I’ve also watched another Netflix documentary series about Ted Bundy (Conversations with a Killer: The Ted Bundy Tapes), while there’s another documentary series on my “must watch list” about the American serial killer Wayne Gacy ( who terrifyingly dressed up as a clown at children’s parties).
I don’t there is anything particular wrong or unusual about this viewing behaviour – I’m certainly, to calm my family and friends, not trying to pick up any tips. The truth of the matter is that everyone is part fascinating, revolted and intrigued by the “evil that men do” particularly of the psycopathic kind and especially when the monster looks like Dahmer: a normal, even somewhat handsome young man.
With 856 million hours of combined viewing and counting, The Jeffery Dahmer Story has been watched more than 95 million times from start to finish. Only Squid Game (1.65 billion hours) and Stranger Things Season 4 (1.35 billion) have been watched more.
Alongside the success of the dramatised series, the Jeffery Dahmer documentary series has also been a minor hit for Netflix, racking up millions of hours of viewing time.
No doubt Netflix executives must be delighted, though that might be tempered with the disappointment that there can be no second season. However, you can be certain someone at Netflix HQ is working on the next series and accompanying documentary about another sadistic mass murder.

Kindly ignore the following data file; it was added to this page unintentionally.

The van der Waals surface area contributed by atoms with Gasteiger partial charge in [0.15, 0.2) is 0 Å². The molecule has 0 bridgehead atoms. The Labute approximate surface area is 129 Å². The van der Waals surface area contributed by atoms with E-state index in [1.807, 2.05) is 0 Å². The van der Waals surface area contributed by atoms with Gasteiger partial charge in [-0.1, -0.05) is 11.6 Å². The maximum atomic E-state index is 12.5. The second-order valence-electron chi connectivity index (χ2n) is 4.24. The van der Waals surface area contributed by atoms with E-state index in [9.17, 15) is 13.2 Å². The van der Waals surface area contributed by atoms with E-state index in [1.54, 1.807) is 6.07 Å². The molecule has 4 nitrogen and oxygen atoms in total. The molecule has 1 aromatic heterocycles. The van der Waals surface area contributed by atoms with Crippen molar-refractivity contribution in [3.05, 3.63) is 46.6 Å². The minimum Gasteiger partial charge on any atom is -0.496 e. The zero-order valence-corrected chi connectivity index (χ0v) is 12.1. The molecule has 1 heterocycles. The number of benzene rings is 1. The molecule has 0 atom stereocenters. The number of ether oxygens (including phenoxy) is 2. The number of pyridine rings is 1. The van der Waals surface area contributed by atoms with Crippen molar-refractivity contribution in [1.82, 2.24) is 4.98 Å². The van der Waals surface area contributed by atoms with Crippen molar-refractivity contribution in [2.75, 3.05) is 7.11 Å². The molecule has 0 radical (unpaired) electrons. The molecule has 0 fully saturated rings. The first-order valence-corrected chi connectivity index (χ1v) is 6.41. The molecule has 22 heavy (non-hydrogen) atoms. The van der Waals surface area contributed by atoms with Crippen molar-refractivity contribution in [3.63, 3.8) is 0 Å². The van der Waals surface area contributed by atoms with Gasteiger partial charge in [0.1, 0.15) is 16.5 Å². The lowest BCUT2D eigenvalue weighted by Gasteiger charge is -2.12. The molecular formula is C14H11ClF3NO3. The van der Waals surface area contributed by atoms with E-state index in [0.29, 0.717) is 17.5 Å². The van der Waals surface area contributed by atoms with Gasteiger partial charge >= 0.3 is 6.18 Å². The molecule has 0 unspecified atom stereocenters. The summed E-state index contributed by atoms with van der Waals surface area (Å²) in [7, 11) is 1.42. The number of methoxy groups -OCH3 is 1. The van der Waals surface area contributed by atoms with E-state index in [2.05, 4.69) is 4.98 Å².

While The Jeffery Dahmer Story has been lauded for its superb acting, disturbing and compelling storyline, and gritty realism, it seems to have emerged for no real purpose except gaudy entertainment. Dahmer was captured in 1992 and murdered in jail by a fellow inmate in 1994. Many would wish his name never be mentioned again.
But rather than forget about him and his reign of terror, Netflix has brought Dahmer’s vicious killing, dismembering and cannibalism spree back to live in vivid colour. In the process, their huge success has created fresh torment for the families of the 17 boys and young men who would have been alive today were it not for his unfathomable compulsions.
The same could be said for the documentary series though at least this provides fresh insights – these tapes have never been heard before – and gives the viewer a sense of the terrible impact his killing spree had on the Milwaukee community and the families of his victims.
(Incredibly, Dahmer could have been stopped after his very first killing – that of hitchhiker Stephen Hicks in 1978 when Dahmer was just 18 – had the police officer who stopped him to perform a drink driving test taken the time to look at what was in the garbage bags on the backseat, instead of believing Dahmer’s story that they contained animal remains).